The Ninth Circuit Court of Appeals certified two questions concerning interpretation of Alaska law to the Alaska Supreme Court.

  • Does Alaska law prohibit enforcement of a policy provision entitling an insurer to reimbursement of fees and costs incurred by the insurer defending claims under a reservation of rights, where (1) the insurer explicitly reserved the right to seek such reimbursement in its offer to tender a defense provided by independent counsel, (2) the insured accepted the defense subject to the reservation of rights, and (3) the claims are later determined to be excluded from coverage under the policy?
  • If the answer to Question 1 is "yes," does Alaska law prohibit enforcement of a policy provision entitling an insurer to reimbursement of fees and costs incurred by the insurer defending claims under a reservation of rights, where (1) the insurer explicitly reserved the right to seek such reimbursement in its offer to tender a defense provided by independent counsel, (2) the insured accepted the defense subject to the reservation of rights, and (3) it is later determined that the duty to defend never arose under the policy because there was no possibility of coverage?

The Alaska Supreme Court answered "yes" to each question.

Analysis

The court needed to decide whether the Liability Risk Retention Act of 1986 (LRRA) preempted Alaska Statute § 21.96.100(d)'s prohibition on reimbursement of fees and costs incurred by an insurer defending a noncovered claim.

In ALPS's chartering state, Montana, insurers are permitted to seek reimbursement of fees expended defending a noncovered claim pursuant to a reservation of rights. The Ninth Circuit concluded that Alaska Statute § 21.96.100(d)'s prohibition on reimbursement of fees and costs incurred by an insurer defending a noncovered claim offended the LRRA's broad preemption language and that no exception applied to save the law.

The court said that LRRA leaves regulation of an RRG to the state where the RRG is chartered and broadly preempts "any [nonchartering] State law, rule, regulation, or order to the extent that such law, rule, regulation, or order would … make unlawful, or regulate, directly or indirectly, the operation of a risk retention group." 15 U.S.C. § 3902(a)(1).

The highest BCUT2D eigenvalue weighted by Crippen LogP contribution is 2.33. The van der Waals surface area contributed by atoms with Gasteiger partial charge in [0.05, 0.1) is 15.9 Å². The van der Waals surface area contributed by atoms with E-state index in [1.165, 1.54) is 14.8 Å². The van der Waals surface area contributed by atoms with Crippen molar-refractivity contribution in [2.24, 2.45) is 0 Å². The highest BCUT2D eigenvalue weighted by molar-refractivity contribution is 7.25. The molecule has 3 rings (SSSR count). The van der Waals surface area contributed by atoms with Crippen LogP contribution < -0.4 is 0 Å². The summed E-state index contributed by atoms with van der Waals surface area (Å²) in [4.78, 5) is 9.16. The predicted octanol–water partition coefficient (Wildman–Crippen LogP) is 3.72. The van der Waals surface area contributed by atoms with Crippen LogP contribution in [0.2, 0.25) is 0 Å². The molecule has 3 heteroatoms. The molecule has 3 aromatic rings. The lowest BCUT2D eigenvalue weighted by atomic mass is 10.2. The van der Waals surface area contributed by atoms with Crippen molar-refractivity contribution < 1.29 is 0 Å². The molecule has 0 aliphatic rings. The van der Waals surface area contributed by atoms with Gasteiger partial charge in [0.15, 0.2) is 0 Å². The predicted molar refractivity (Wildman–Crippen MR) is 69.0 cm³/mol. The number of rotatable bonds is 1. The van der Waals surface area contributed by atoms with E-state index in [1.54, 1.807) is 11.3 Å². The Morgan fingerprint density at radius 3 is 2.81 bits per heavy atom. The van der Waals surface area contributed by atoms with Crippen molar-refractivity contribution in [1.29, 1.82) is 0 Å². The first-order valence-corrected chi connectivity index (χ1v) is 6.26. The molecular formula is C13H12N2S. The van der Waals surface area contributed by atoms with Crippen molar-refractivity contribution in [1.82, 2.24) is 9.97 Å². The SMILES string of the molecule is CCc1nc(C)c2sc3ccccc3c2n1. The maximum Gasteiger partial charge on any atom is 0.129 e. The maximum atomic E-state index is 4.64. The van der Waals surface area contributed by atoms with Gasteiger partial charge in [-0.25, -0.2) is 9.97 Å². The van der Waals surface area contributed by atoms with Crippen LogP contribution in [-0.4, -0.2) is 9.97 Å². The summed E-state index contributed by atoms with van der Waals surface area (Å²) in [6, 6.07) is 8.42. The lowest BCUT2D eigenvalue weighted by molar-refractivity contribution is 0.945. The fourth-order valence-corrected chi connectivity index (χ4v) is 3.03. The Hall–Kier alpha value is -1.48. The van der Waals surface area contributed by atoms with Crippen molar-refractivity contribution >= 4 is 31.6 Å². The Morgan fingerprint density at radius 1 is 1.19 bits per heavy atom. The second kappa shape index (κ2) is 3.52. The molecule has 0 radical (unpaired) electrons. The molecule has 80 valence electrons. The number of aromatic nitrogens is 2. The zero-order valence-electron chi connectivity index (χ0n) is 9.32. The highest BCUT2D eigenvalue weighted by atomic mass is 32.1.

Statute § 21.96.100(d) places a restriction on Alaska contracts that is "not contemplated by the LRRA, and that is not [precluded] by all other states."

Federal statutes allow nonchartering states to restrict the types of insurance coverage, such as for punitive damages or intentional conduct, that may be provided in the state. The district court's interpretation would permit that statute to overtake the broad preemption scheme. If the district court's interpretation were correct, nonchartering states could simply "prohibit" coverage that did not comply with every aspect of state insurance law. The district court's interpretation, that nonchartering states could fashion their insurance laws in a way to ensure they fall into an exception, thereby always avoided preemption. The Ninth Circuit did not believe Congress intended such a result.

The Ninth Circuit reversed the district court's order precluding ALPS from recovering fees and costs incurred defending Ingaldson in the underlying dispute.

Conclusion

Federal law about RRGs is different from state insurance law. Since RRGs are often insurers of last resort, the LLRA allows the chartering state to control what is written and prohibits a state from limiting what the RRG policy states. States have no right to control an RRG or limit what it does in a state that did not charter the RRG.

© 2016 Barry Zalma, Esq., CFE